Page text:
Ten years ago today, June 6th, I said goodbye to my dad for the last time. It’s really hard to believe that ten full years have passed since I last held his hands and looked to him for advice and guidance. So much has happened without him here: the birth of my two daughters, a few career changes, a new house, a new car and even a stint on a game show.
I had wanted to have the Dead Dads Club book and website ready to launch today but the past few months have been so busy I simply ran out of time. I am still aiming for Father’s Day or the end of June, so stay tuned. Both projects are going extremely well, they are just taking a bit longer than anticipated. I am currently looking for submissions for the website so if you know anyone who has lost her father please feel free to send them my contact information (mary [at] mamamaryshow [dot] com).
I’m headed down to Ft. Rosecrans today, my dad’s final resting place. I will be listening to Ragtime music and fondly remembering the brilliant, one-of-a-kind, gentle-giant of a man that was my dad. Below is the post I wrote a few years ago about the day he died; my initiation day into “the club.”
On June 6th, 2001, around 10:00am, I walked into my parent’s dining room turned dying room to check my dad’s morphine drip. The hospice nurse had left just shortly prior, so he smelled nice and clean, and his four remaining hairs were slicked back with some sort of shiny, brilliantine hair gel. My sister Diana was with me as we had become quite a good team in changing out his pick lines and various tubings.
I’m not sure which one of us noticed first–I think maybe it was simultaneous–he was cold. lifeless. stiff.
Though he had been comatose for a few days, this was different. In place of our dad, was a body. An empty shell. We looked up at each other and knew. I ran to the kitchen to get my mom and family members and then upstairs to get my sister who thought she had enough time to take a shower.
We had been waiting for this moment for days, weeks. And then it was there.
We gathered around him, praying, hugging, weeping, and unknowingly, letting the tense muscles in our shoulders that had been living up at our ears for weeks finally fall, because it was over.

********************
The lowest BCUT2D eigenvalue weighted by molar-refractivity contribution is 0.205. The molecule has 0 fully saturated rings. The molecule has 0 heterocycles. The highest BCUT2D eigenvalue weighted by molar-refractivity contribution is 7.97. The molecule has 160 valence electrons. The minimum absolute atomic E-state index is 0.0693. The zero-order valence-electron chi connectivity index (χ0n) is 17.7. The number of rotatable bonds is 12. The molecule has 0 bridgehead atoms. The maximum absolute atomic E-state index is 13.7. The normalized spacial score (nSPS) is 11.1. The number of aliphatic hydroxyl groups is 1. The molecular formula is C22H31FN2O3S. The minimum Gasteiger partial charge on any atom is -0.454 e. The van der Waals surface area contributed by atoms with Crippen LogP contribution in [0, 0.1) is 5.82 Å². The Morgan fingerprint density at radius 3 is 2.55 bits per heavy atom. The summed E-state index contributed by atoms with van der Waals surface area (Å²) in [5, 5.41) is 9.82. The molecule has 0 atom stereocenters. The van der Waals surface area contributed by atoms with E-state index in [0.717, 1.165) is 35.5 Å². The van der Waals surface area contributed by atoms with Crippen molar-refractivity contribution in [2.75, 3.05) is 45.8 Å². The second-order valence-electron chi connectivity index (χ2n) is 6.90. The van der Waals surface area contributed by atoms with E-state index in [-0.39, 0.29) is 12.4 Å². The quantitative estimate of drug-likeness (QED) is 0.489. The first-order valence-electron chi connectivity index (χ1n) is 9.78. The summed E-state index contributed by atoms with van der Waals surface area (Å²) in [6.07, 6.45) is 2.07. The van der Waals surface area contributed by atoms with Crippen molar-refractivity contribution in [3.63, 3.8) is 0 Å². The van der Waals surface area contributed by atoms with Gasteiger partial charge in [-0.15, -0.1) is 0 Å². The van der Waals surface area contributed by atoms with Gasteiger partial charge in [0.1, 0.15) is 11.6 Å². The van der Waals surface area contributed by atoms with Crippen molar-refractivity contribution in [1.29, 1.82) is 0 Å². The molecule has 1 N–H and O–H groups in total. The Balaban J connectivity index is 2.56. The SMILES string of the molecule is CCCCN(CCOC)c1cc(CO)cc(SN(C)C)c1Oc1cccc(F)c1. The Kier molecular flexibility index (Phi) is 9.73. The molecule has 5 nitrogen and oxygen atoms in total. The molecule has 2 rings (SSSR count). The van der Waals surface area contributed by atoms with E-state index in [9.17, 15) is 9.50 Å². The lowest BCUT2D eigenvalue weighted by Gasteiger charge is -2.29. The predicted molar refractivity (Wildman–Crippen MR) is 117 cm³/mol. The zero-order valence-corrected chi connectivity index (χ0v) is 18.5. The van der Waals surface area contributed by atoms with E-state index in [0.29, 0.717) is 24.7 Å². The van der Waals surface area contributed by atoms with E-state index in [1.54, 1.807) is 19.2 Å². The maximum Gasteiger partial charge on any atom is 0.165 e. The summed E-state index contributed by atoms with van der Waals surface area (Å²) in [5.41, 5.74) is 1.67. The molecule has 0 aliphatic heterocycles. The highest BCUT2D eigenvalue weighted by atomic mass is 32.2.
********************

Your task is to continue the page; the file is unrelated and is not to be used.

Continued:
And then the second phase of my life began–the phase without my dad.
I don’t remember too much about the rest of the day except for sitting outside my house in my car, listening to one of his favorite songs, The Roberto Clemente Waltz, at the highest possible decibel, on repeat for at least an hour. I cried the ugly cry, banged my fists on the steering wheel, and cursed the gods that be, just like in the movies. Only it wasn’t a movie.
The rest of the day was filled with phone calls to friends, empty gazes at the city skyline he helped build, hugs, tears, and hiding in an upstairs room when the coroner arrived to avoid seeing “the bag.”
That night, I sat quietly alone in my own home, away from the family and the aftermath. Though I was beyond exhausted, I didn’t want to go to sleep. Every night for the preceding four months I had gone to bed wondering if my dad would be alive in the morning. I didn’t have to wonder anymore.
Oh, how I wanted to wonder.
Through my swollen, bloodstained eyes, I wrote the following letter:
I will miss you. I will miss:
- Your smile, your laugh, your presence
- Your cards of encouragement and the bouquets of flowers on opening night
- Hearing your laughter in the theatre before I have even said the punchline
- Watching BallyKissAngel with you in your den; catching your eye and laughing at Liam and Donal’s latest hijinx.
- Calling you for advice
- Hearing you yell “Vangie” as it echoes throughout the house
- Trying to pick out the perfect book for you that you haven’t already read
- Your strength
- Your blue eyes
- Your love of music and hearing you say “Oh, listen to this part.”
I love you, Dad–my hero, my guiding eagle, my lightpost.
Thank you. I will miss you.
June 6th, 2001